What seems like a simple medical test to the average adult can be significantly more challenging to the elderly person whose health may be more frail.
Here are a few reasons to take extra care when an older person requires a medical test.
•The elderly are more likely to have vision, hearing, and cognitive impairments that make it difficult for them to follow instructions or understand what must happen for the specimen to be properly collected.
•Older people have more problems with balance and mobility, factors that can make some samples physically harder or more dangerous to provide.
•Even a blood test can be more difficult because the skin is thinner, the subcutaneous tissue is less resilient, and the veins are more fragile and prone to tearing when punctured. The person may prefer one phlebotomist in particular who handles them well.
•For a person with dementia, even a brief sample collection procedure can be traumatic and lead to a catastrophic reaction by the patient. In this case, the need for testing must be even more carefully scrutinized.
•On top of all the physical and emotional challenges, financial constraints and details can deter an elderly person from undergoing a test that can make a significant difference in the person’s health care and quality of life.
If testing is a burden for someone you know, talk to the physician about the situation. "Always discuss why the test is needed and how it will affect ongoing care or alter the course of therapy," emphasizes geriatrician Rebecca Elon, MD, MPH, Medical Director of North Arundel Senior Care, Severna Park, Maryland. Be sure that any test ordered will provide necessary information for clinical decision making. The following are suggestions to help elderly patients through some of the practical matters of collecting a test sample.The Challenge of Getting There
Transportation problems are common for the elderly, who may not drive and may be dependent on someone else to take them to their medical appointments. Reducing stress on the driver can make for a more positive experience.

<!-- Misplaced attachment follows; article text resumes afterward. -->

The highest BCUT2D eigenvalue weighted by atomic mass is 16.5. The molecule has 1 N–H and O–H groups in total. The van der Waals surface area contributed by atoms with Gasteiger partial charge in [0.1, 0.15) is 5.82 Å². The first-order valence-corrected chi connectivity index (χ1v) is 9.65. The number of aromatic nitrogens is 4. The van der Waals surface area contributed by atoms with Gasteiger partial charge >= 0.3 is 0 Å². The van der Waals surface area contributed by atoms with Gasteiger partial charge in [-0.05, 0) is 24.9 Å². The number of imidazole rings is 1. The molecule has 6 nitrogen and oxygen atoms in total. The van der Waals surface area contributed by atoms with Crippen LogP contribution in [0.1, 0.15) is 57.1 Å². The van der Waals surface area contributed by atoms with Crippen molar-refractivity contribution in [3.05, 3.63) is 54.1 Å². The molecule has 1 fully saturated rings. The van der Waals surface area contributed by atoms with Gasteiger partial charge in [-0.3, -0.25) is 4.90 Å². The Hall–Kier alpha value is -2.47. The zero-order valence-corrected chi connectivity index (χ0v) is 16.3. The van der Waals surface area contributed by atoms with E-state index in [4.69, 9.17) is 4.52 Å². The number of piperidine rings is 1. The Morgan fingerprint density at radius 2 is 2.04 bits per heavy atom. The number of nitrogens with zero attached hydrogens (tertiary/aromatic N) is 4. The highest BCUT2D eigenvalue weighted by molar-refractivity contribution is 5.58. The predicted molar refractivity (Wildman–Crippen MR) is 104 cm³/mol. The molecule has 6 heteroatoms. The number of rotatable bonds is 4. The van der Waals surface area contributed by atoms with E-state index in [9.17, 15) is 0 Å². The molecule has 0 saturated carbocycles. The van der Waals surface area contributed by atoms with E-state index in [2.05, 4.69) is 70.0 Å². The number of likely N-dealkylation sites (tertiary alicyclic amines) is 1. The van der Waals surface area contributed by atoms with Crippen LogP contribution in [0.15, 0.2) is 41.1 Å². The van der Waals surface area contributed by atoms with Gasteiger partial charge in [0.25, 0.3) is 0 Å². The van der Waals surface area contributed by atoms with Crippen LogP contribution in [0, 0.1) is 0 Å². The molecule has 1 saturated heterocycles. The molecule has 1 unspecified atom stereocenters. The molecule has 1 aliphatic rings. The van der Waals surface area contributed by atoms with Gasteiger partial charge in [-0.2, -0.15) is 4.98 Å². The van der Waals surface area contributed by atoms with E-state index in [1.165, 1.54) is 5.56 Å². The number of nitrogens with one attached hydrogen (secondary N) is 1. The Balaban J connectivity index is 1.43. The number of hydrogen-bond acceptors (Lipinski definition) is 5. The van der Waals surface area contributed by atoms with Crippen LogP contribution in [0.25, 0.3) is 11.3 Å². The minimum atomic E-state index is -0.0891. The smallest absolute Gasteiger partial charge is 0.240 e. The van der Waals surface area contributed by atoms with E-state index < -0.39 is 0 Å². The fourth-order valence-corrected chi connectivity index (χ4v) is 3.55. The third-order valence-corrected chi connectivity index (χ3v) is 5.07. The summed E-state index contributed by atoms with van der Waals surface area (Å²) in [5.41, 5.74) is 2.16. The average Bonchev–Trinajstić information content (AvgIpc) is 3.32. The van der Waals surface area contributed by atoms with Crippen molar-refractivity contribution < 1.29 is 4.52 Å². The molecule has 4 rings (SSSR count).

Planning Ahead—If you must go somewhere unfamiliar for a test, get good directions on where you must drive and where you must walk; this will help eliminate stress. Find out if it will be easier for the person having the test to be dropped off at a certain entrance. You may also want to inquire about busy times and plan to avoid them.
Staying Home—If the person who needs the test does not drive and has difficulty arranging for a ride (or even for someone to transport the sample), inquire about onsite or home services.
Issues of Safety
Issues of Safety
Falls are common and especially serious in people over age 65, and bathrooms can be particularly hazardous. Pay attention to safety when you are collecting a urine or stool sample, particularly for individuals who have mobility or vision problems. Your focus on the collection process may prevent you from noticing hazards or unsafe conditions in the room, so gather what you need and plan ahead.
Tripping—before you begin, you can remove scatter rugs and loose mats.
Slipping—be on guard for spills and a slippery or wet floor.
Falls—Encourage use of grab bars or other supports near the toilet area to help prevent injuries from falls.
The Need for Help
It is not uncommon for an elderly patient to need some assistance or accommodation when taking a medical test. A person with arthritis, joint stiffness, or other mobility problem may find it difficult to obtain a urine or stool sample without some help. A woman with dementia may be unable to follow the instructions on obtaining a "clean catch" urine specimen; she may also become confused or agitated when someone tries to do this for her. A person who does not see well or has poor manual dexterity can have trouble using the required equipment, such as specimen cups or blood glucose monitors for diabetes.